Featured Research

from universities, journals, and other organizations

Combination therapy with midostaurin improves survival of acute myeloid leukemia patients with FLT3 mutations, phase 1

Date:
December 21, 2009
Source:
Dana-Farber Cancer Institute
Summary:
A targeted drug that is active against acute myeloid leukemia is particularly effective when teamed with chemotherapy in patients whose cancer cells harbor a key genetic mutation, according to new research.

A targeted drug that is active against acute myeloid leukemia (AML) is particularly effective when teamed with chemotherapy in patients whose cancer cells harbor a key genetic mutation, researchers at Dana-Farber Cancer Institute and their colleagues will report at the American Society of Hematology's (ASH) annual meeting on Dec. 7.

The Phase I study focused on the potential of administering the drug midostaurin (PK412) with high doses of the chemotherapy drug cytarabine in AML patients whose disease has been driven into remission by cytarabine and another chemotherapy agent, daunorubicin. Midostaurin is a kinase inhibitor, blocking a key class of enzymes -- kinases -- that often spur cancer cell growth. It works by targeting the FLT3 cell receptor, which is overactive in the white blood cells of many AML patients as a result of genetic mutation.

On its own, midostaurin reduces the number of circulating leukemia cells in AML patients, but rarely produces complete remissions. Preclinical studies have shown that FLT3 inhibitors like midostaurin work synergistically with chemotherapy agents, reinforcing each other's effect against cancer.

In the new study, researchers led by Richard Stone, MD, of Dana-Farber treated 40 newly diagnosed AML patients under age 61 with daunorubicin and cytarabine to induce remission, followed by high-dose cytarabine and oral midostaurin in twice-daily doses of either 100 mg or 50 mg. The higher dose level often produced nausea and vomiting, but patients at the lower dosage tolerated the therapy well.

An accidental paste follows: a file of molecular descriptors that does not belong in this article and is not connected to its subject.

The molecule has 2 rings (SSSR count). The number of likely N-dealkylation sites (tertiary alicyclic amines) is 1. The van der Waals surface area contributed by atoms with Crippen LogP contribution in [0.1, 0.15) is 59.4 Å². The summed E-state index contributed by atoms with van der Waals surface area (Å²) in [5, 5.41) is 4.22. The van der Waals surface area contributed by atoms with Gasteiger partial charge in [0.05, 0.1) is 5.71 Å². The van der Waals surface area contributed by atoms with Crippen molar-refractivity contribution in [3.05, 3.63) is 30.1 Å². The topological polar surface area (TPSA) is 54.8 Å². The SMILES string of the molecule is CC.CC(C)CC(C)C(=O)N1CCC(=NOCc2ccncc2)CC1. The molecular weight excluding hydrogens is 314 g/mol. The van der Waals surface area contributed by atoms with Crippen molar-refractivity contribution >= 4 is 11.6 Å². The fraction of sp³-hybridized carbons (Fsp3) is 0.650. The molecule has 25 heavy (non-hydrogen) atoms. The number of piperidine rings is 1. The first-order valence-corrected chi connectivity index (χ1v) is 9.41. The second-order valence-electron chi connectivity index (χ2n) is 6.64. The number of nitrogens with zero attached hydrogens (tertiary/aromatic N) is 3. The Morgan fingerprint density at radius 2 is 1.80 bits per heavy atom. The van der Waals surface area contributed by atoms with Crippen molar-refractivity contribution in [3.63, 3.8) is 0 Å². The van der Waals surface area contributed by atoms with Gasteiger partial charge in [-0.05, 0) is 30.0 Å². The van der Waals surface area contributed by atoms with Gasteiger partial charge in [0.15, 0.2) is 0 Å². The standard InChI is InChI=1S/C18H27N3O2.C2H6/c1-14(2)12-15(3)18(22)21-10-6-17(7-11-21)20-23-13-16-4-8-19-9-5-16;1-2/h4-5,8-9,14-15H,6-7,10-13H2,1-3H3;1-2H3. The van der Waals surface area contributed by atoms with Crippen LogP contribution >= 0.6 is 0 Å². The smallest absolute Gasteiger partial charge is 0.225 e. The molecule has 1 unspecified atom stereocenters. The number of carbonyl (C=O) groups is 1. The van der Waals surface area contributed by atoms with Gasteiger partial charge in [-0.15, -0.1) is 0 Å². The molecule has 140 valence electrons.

Of the 40 patients who completed the therapy, 32 (or 80 percent of the group) had a complete response, in which circulating AML cells were reduced to undetectable levels. Complete responses occurred in 74 percent of the patients whose cells had normal FLT3, and in 92 percent of those with mutated FLT3 -- significantly better than had been achieved with midostaurin alone. Eighty-five percent of the group with mutated FLT3 were alive one year after treatment, and 62 percent were alive two years after. These results were comparable to those of the normal FLT3 group (81 percent one-year survival, and 62 percent two-year survival).

Although the study involved a relatively small number of patients, "the results suggest that a combination of an FLT3 inhibitor and chemotherapy might be effective enough to reduce the need for donor stem cell transplantation in AML patients with mutated FLT3 who have entered first remission," Stone says. "These findings also support the value of ongoing phase 3 studies of the potential benefits of midostaurin during various phases of AML treatment."

The study's senior author is Frank Giles, MD, of the Institute for Drug Development, in San Antonio, Texas. Co-authors include: Thomas Fisher, MD, of University Hospital, in Magdeburg, Germany; Ronald Paquette, MD, of Ronald Reagan UCLA Medical Center; Gary Schiller, MD, of UCLA School of Medicine; Charles Schiffer, MD, of the Barbara Ann Karmanos Cancer Center, in Detroit; Gerhard Ehninger, MD, of University Hospital, in Dresden, Germany; Jorge Cortes, MD, and Hagop Kantarjian, MD, of the University of Texas M.D. Anderson Cancer Center; Daniel DeAngelo, MD, PhD, of Dana-Farber; and Alice Huntsman-Labed, Catherine Dutreix, MD, and Sumita Rai, MD, of Novartis Oncology.